NIH Awards More Than $30 Million to Enhance Diversity in the Biomedical Research Workforce


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Francis S. Collins, MD, PhD

Hannah Valantine, MD

The biomedical research enterprise must engage all sectors of the population in order to solve the most complex biological problems and discover innovative new ways to improve human health.

—Francis S. Collins, MD, PhD


The National Institutes of Health (NIH) announced the award of more than $30 million in fiscal year 2014 funds to develop new approaches that engage researchers, including those from backgrounds underrepresented in biomedical sciences, and prepare them to thrive in the NIH-funded workforce. These awards are part of a projected 5-year program to support more than 50 awardees and partnering institutions in establishing a national consortium to develop, implement, and evaluate approaches to encourage individuals to start and stay in biomedical research careers. Supported by the NIH Common Fund and all NIH 27 institutes and centers, 12 awards will be issued as part of three initiatives of the Enhancing the Diversity of the NIH-funded workforce program.

Leveraging  the Power of Our Country’s Diversity

Department of Health and Human Services Secretary Sylvia M. Burwell said, “These awards will leverage the power of our country’s diversity so that together, we can continue to advance biomedical research and unlock the cures to some of the great health challenges of our times.”

Research demonstrates that economic, social, and cultural factors have a powerful impact on the pursuit of science careers and has provided small scale data on interventions that have the potential to transform biomedical research training if implemented widely. This body of work suggests that a fundamental shift in the way scientists are trained and mentored is required to attract and sustain the interest of people from underrepresented groups in the scientific workforce at all career stages.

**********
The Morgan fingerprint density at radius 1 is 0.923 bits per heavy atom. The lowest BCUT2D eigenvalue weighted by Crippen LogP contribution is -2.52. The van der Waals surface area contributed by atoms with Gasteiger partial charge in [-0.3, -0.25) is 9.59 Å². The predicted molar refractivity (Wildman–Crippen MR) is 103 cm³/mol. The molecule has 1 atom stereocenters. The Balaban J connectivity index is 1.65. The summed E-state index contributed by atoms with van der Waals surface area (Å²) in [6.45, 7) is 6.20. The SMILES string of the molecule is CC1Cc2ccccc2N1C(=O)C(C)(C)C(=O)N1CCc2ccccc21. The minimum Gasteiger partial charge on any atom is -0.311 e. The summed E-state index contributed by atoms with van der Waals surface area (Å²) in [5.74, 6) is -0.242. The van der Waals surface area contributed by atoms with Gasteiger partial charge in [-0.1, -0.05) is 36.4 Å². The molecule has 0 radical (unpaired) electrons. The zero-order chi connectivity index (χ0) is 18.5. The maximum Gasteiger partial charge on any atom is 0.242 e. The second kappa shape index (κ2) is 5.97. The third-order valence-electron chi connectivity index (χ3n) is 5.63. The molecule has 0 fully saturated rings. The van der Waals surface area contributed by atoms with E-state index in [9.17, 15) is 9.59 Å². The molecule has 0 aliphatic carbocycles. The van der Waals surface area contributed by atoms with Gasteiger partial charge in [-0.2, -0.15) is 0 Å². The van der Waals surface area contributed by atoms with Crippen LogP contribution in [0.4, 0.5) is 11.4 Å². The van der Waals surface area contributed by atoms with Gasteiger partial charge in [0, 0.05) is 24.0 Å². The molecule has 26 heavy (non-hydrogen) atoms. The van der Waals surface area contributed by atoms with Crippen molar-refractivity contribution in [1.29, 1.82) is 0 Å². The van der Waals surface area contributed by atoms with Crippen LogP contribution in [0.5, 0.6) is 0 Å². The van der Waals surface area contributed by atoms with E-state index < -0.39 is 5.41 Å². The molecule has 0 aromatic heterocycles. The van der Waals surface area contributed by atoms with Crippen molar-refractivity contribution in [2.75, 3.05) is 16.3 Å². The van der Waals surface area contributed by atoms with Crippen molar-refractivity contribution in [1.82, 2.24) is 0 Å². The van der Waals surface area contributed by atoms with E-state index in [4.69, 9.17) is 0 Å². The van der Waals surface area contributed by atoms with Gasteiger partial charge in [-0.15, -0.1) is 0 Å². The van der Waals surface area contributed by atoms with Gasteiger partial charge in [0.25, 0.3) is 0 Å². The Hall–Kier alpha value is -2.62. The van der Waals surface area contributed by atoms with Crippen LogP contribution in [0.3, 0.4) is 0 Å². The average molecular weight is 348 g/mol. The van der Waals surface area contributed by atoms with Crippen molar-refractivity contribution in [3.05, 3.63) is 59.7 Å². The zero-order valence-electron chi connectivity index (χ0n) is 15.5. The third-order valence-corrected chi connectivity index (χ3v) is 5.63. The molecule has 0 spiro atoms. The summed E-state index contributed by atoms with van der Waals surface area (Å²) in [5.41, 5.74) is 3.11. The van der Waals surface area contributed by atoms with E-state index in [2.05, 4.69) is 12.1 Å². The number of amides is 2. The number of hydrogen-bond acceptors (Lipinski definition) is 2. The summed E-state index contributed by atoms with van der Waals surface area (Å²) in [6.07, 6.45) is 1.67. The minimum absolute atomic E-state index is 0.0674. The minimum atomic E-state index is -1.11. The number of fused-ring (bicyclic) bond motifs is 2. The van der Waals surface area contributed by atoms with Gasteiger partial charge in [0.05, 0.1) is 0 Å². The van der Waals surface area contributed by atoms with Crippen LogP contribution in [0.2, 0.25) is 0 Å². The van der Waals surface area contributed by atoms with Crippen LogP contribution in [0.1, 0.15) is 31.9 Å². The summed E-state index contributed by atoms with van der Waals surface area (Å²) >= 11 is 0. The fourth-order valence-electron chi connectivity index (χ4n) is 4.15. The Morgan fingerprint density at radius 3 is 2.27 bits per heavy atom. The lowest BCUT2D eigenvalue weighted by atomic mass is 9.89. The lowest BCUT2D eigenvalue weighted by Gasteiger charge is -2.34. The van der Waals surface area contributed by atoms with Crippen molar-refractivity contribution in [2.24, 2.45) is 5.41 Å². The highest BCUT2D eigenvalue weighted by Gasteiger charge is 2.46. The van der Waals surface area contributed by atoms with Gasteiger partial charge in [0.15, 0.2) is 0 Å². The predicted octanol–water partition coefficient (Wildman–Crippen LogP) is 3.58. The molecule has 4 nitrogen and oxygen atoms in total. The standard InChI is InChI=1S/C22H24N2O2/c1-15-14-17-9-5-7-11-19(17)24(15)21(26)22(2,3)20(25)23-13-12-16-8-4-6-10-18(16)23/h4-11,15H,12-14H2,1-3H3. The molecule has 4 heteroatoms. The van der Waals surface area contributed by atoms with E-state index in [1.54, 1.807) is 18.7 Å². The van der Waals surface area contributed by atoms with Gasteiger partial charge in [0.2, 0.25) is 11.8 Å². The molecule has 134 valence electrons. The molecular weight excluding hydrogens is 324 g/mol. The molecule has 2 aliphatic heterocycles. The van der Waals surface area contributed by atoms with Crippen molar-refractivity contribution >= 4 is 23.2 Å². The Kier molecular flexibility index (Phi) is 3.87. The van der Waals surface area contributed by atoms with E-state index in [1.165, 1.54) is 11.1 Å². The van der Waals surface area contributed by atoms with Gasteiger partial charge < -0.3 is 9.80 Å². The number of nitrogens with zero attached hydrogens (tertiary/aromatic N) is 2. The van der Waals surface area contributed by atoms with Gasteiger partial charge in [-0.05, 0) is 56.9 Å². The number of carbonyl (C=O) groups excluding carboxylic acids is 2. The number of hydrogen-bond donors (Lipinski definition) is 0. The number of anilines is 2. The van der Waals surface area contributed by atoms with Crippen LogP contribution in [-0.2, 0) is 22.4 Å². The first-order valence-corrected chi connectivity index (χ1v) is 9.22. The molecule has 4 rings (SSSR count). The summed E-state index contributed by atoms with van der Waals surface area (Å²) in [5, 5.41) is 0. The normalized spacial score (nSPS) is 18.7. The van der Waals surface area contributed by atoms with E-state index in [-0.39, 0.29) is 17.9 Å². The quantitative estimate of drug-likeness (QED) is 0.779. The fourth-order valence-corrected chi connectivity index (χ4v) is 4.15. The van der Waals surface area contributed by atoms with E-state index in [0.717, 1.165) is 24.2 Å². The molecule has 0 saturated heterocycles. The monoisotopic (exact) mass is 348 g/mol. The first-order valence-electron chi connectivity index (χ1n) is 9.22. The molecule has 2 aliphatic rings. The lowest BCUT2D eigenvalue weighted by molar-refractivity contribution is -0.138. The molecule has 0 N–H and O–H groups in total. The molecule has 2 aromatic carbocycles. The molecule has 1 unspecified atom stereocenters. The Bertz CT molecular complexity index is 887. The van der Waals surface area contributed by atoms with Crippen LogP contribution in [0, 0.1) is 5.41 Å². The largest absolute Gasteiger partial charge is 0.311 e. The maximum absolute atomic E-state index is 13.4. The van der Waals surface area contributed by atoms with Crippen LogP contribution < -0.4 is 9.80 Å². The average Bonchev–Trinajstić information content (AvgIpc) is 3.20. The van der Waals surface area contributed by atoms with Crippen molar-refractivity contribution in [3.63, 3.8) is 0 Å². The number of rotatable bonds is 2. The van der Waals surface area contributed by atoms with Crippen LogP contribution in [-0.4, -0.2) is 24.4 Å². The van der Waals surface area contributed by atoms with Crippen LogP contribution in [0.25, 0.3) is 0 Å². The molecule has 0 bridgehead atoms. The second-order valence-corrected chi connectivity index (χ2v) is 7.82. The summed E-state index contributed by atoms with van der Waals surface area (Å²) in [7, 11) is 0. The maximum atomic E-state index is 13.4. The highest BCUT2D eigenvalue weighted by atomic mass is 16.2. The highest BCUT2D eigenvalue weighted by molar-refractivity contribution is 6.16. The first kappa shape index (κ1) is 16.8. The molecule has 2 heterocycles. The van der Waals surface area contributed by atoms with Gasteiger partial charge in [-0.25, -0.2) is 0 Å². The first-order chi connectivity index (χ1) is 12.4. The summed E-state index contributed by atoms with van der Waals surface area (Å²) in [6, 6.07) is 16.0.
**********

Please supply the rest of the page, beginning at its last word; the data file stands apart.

“The biomedical research enterprise must engage all sectors of the population in order to solve the most complex biological problems and discover innovative new ways to improve human health,” said NIH Director Francis S. Collins, MD, PhD. “While past efforts to diversify our workforce have had significant impact on individuals, we have not made substantial progress in expanding diversity on a larger scale. This program will test new models of training and mentoring so that we can ultimately attract the best minds from all groups to biomedical research.”

The awards have been made to a geographically diverse group of institutions serving multiple underrepresented populations in biomedical research. The consortium of awardees will determine hallmarks of success at each phase of the biomedical career path, including competencies and skills required for a successful research career that extend beyond content knowledge in the sciences, such as leadership, grant writing, innovation, and networking.

“These awards represent a significant step toward ensuring that NIH’s future biomedical research workforce will reflect the unique perspectives found within the diverse composition of our society,” said Hannah Valantine, MD, NIH Chief Officer for Scientific Workforce Diversity.

 “The Enhancing the Diversity of the NIH-Funded Workforce program aims to enable transformation across the spectrum of research training and mentoring,” said James M. Anderson, MD, PhD, Director of the NIH Division of Program Coordination, Planning, and Strategic Initiatives, which oversees the NIH Common Fund. “We expect that new models for fostering careers will emerge and be widely adopted, having nationwide impact on biomedical research workforce diversity. Scientists from all backgrounds as well as science will ultimately benefit from these activities.” ■


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